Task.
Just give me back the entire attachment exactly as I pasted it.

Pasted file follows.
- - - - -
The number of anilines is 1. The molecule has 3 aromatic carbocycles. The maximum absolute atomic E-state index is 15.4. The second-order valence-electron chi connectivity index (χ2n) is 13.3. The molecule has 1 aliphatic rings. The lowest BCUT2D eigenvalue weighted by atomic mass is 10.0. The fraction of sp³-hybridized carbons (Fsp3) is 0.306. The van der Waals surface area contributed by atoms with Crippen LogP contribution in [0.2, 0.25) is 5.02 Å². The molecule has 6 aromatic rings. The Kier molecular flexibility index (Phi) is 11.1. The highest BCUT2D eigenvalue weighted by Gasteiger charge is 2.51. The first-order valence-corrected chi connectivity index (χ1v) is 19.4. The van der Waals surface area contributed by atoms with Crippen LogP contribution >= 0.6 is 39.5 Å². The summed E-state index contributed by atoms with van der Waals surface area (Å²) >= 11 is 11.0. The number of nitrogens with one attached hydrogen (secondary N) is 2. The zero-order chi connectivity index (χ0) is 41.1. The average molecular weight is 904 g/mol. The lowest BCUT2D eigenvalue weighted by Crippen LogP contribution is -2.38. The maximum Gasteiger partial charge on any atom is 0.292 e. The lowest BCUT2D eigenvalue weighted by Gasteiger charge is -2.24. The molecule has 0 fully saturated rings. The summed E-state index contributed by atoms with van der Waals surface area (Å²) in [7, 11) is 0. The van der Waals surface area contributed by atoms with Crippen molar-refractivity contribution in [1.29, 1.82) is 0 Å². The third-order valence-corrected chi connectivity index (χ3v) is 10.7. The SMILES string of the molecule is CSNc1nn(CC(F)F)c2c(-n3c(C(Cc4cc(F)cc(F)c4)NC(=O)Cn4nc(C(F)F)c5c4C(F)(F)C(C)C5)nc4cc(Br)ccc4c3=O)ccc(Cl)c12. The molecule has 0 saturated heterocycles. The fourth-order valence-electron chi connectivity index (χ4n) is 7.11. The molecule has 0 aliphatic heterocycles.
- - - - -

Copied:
The number of anilines is 1. The molecule has 3 aromatic carbocycles. The maximum absolute atomic E-state index is 15.4. The second-order valence-electron chi connectivity index (χ2n) is 13.3. The molecule has 1 aliphatic rings. The lowest BCUT2D eigenvalue weighted by atomic mass is 10.0. The fraction of sp³-hybridized carbons (Fsp3) is 0.306. The van der Waals surface area contributed by atoms with Crippen LogP contribution in [0.2, 0.25) is 5.02 Å². The molecule has 6 aromatic rings. The Kier molecular flexibility index (Phi) is 11.1. The highest BCUT2D eigenvalue weighted by Gasteiger charge is 2.51. The first-order valence-corrected chi connectivity index (χ1v) is 19.4. The van der Waals surface area contributed by atoms with Crippen LogP contribution >= 0.6 is 39.5 Å². The summed E-state index contributed by atoms with van der Waals surface area (Å²) >= 11 is 11.0. The number of nitrogens with one attached hydrogen (secondary N) is 2. The zero-order chi connectivity index (χ0) is 41.1. The average molecular weight is 904 g/mol. The lowest BCUT2D eigenvalue weighted by Crippen LogP contribution is -2.38. The maximum Gasteiger partial charge on any atom is 0.292 e. The lowest BCUT2D eigenvalue weighted by Gasteiger charge is -2.24. The molecule has 0 fully saturated rings. The summed E-state index contributed by atoms with van der Waals surface area (Å²) in [7, 11) is 0. The van der Waals surface area contributed by atoms with Crippen molar-refractivity contribution in [1.29, 1.82) is 0 Å². The third-order valence-corrected chi connectivity index (χ3v) is 10.7. The SMILES string of the molecule is CSNc1nn(CC(F)F)c2c(-n3c(C(Cc4cc(F)cc(F)c4)NC(=O)Cn4nc(C(F)F)c5c4C(F)(F)C(C)C5)nc4cc(Br)ccc4c3=O)ccc(Cl)c12. The molecule has 0 saturated heterocycles. The fourth-order valence-electron chi connectivity index (χ4n) is 7.11. The molecule has 0 aliphatic heterocycles.